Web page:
For instance, Sharia may be relevant to the criminal and penal codes of the country. Thus, Islam can play different roles in the life of this state. It should be taken into account that in Egypt there are many Islamist organizations that are by no means radical (Naguib 108). Therefore, they may not necessarily use religion as a means of oppressing their enemies.

Currently, political scientists cannot say for certain whether Egypt can effectively combine political Islam with the principles of civic society and democracy. Furthermore, legal professionals want to determine whether Sharia law will be the basis of the legislative system. These are the main issues that should be considered.

There is another question that should not be overlooked. The collapse of the Mubarak regime gave rise to the intense political struggle in this country. In the course of this competition of the country, another authoritarian leader may come to power.

Thus, the collapse of Mubarak regime may not produce significant changes. Nevertheless, it is also possible that the country will gradually become more democratic. At present, it is not easy to make any accurate estimation about the future of this country, its state, and culture. This is another issue that should be disregarded.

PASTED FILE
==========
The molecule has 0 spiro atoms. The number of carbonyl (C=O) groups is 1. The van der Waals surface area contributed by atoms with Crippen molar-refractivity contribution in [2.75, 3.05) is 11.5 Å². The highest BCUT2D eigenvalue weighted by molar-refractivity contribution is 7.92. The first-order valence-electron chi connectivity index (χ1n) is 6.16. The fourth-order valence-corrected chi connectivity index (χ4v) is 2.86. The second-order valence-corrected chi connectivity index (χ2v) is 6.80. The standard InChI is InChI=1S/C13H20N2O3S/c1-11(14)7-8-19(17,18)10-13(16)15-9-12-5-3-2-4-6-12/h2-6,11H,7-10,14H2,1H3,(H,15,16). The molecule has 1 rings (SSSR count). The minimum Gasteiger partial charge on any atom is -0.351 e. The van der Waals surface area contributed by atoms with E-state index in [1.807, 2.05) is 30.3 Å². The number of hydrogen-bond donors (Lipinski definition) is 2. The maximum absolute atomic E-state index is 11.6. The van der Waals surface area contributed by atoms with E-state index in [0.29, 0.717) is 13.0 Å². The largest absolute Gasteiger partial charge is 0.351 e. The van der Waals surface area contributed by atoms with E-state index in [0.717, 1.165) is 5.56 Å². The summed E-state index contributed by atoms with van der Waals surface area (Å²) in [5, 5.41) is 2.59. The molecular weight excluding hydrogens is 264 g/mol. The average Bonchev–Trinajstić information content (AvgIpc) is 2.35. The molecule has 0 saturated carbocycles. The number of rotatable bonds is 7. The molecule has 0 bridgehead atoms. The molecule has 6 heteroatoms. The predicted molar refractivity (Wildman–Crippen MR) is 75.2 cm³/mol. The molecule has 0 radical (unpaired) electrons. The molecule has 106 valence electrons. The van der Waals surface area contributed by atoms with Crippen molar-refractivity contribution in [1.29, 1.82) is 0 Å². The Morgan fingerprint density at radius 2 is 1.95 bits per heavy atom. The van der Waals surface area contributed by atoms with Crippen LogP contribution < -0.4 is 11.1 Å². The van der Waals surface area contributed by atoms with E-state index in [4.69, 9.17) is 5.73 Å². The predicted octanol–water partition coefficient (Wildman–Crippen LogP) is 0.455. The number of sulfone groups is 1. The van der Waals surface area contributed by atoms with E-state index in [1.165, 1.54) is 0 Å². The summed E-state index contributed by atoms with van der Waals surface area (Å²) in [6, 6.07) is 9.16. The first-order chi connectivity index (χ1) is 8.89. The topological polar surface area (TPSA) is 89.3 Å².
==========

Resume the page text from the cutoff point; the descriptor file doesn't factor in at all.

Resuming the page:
On the whole, these examples suggest that the regime of Hosni Mubarak resisted the increasing importance of Islam in this country. Sharia was not widely applied to different areas of human activity. Nevertheless, Mubarak was not able to create a state that could be separated from the principles of Islam.

The growing political role of the Muslim Brotherhood was one of the factors that lead to the downfall of this regime. Nevertheless, at present the legal and political development of Egypt cannot be easily predicted since Islamist organizations are represented by various groups that have different values and priorities. These are the main arguments that can be made.

Works Cited

Forsythe, David. Encyclopedia of Human Rights, Oxford: Oxford University Press, 2009. Print.

Naguib, Sameh. “Islamism(s) Old and New.” Egypt: the Moment of Change. Ed. Rabab El-Mahdi and Philip Marfleet. London: Zed Books, 2009. 103-119. Print.

Sullivan, Denis, and Sana Abeb-Kotob. “Civil Society and Islamism in Egypt.” Islam in Contemporary Egypt: Civil Society Vs. the State. Ed. Denis Sullivan and Lynne Abeb-Kotob. New York: Rienner Publishers, 1999. 1-17. Print.